Rosemary – Leon Warne

ROSEMARY – Leon Warne
The above photo of the launch Rosemary popped up on Lew Redwood’s fb – the caption read ’the Rosemary, Feb 1950 at the wharf, Otehei Bay, Bay of Islands. Seen here ‘bearing the pennants of a striped marlin and black marlin’.


A little research via the WW comments section, un-covered input from Harold Kidd and Ray Morey that matches the above launch – in summary, that she was designed / built by Leon Warne in 1920 at St Mary’s Bay, Auckland and was approx. 36’ in length. Rosemary was prominent in game fishing in the B.O.I. . All that seems to match today’s launch, so we now have a photo of Leon Warne’s Rosemary in the 1950’s. Photo below of her in the 1920’s running alongside Ozone, built by Collings & Bell in 1912.


View/read more on her early days here
https://waitematawoodys.com/2013/08/27/ozone-rosemary/
https://waitematawoodys.com/2016/12/29/rosemary-2/

Anyone able to enlighten us on what happened to her post this 1950 photo?

Rosemary

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ROSEMARY

The name Rosemary must be one of the most commonly used names for a wooden motorboat. Today’s Rosemary has just popped up on trademe , but the interior decorating style rings a bell with me, seen her before but can’t recall where & when.

According to the listing she was built in 1927 by Bailey & Lowe, measures 29.52’ & is powered by a 48hp diesel engine – that folks is all we know. Can someone remind me why this Rosemary is familiar ?

Thanks to Ian McDonald for the listing heads up.

Rosemary

rosemary

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ROSEMARY

Rosemary was built in St.Mary’s Bay by Leon Warne in December 1920 for himself and his brother George and was taken north for game-fishing out of Russell. The Warne brothers then set up boat building, repairs as well as game boat chartering at Russell. Rosemary originally had a Scripps 4 cylinder but was later fitted with a Redwing. Originally launched as a dashing flush decker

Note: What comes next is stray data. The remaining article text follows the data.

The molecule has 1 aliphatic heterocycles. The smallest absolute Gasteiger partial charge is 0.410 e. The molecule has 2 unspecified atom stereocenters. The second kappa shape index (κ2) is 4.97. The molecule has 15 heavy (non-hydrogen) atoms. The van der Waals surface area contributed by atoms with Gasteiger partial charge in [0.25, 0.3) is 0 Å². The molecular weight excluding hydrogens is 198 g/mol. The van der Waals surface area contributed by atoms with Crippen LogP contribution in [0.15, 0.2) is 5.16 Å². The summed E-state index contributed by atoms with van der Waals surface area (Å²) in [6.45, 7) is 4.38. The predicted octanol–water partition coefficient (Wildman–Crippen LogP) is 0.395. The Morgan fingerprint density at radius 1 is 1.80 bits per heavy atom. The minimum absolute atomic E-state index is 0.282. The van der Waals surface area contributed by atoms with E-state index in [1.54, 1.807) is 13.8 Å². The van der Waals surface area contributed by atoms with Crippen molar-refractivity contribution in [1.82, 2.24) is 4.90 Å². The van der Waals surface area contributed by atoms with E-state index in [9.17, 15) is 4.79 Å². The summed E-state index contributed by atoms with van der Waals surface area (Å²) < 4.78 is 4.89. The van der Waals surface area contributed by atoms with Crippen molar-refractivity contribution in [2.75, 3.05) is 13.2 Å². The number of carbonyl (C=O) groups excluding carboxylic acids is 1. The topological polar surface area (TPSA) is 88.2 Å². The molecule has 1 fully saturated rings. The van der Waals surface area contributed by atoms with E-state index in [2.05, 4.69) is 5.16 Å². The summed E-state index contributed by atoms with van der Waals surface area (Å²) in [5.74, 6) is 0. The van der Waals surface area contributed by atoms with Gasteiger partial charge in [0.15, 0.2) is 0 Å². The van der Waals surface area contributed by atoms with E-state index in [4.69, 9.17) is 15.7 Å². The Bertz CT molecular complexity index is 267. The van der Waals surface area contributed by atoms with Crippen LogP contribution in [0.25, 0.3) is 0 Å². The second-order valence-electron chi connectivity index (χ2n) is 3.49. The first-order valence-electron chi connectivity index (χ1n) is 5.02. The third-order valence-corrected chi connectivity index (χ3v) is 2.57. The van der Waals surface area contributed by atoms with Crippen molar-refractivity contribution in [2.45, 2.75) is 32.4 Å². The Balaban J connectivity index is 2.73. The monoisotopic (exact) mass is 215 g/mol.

She was a very successful in promoting the deep sea angling sport in the Bay of Islands, both from Russell and Whangaroa.

Today’s photos are ex the Auckland Museum, Tudor Collins collection, email to me by Ken Ricketts. Vessel details ex Harold Kidd

Rosemary

ROSEMARY – but which one?

Feature photo & background info ex Harold Kidd.Ozone & Rosemary photo ex classicboatsnz. Other photos & email ex Melvin Adams

There has been a lot of chat / debate recently on ww concerning the the launch Rosemary in regard to her origins & what became of her over the years. Things are complicated by the fact that there have been / still are several Rosemarys out there. You can read the chat here https://waitematawoodys.com/2013/08/27/ozone-rosemary/comment-page-1/#comment-11545

Todays post is focussing on the launch that was built in St.Mary’s Bay by Leon Warne in December 1920 for himself and his brother George and was taken north for game-fishing out of Russell. The Warne brothers then set up boatbuilding, repairs as well as gameboat chartering at Russell. Rosemary originally had a Scripps 4 cylinder but was later fitted with a Redwing. She was one of several launches that were very successful in promoting the deep sea angling sport in the Bay of Islands, both from Russell and Whangaroa.
Rosemary was originally launched as a dashing flushdecker. As pictured in the photo above from “N Z Vintage Launches”  of her on the Waitemata in the 1925 Anniversary Regatta.

Enter Melvin Adams who has a launch named Rosemary, moored in Mill Bay Mangonui. Melvin has owned the boat for approx 10 years & has been tracking her past & is confident that his Rosemary is the same boat (Leon Warne) pictured above. She has a more ‘spacious’ cabin these days.  One of Melvin’s photos below indicates the areas where he can clearly see the areas where portholes used to be.
Below is a photo montage showing Rosemary thru-out the years – I’ll let you be the judge if Melvin’s Rosemary is the Warne built ex game boat.

Make sure you read the e-mail from one of her previous owners – Don Jansen to Melvin , is a good tale of life as a ‘commercial’ fisherman.

As always – click on photos to enlarge 🙂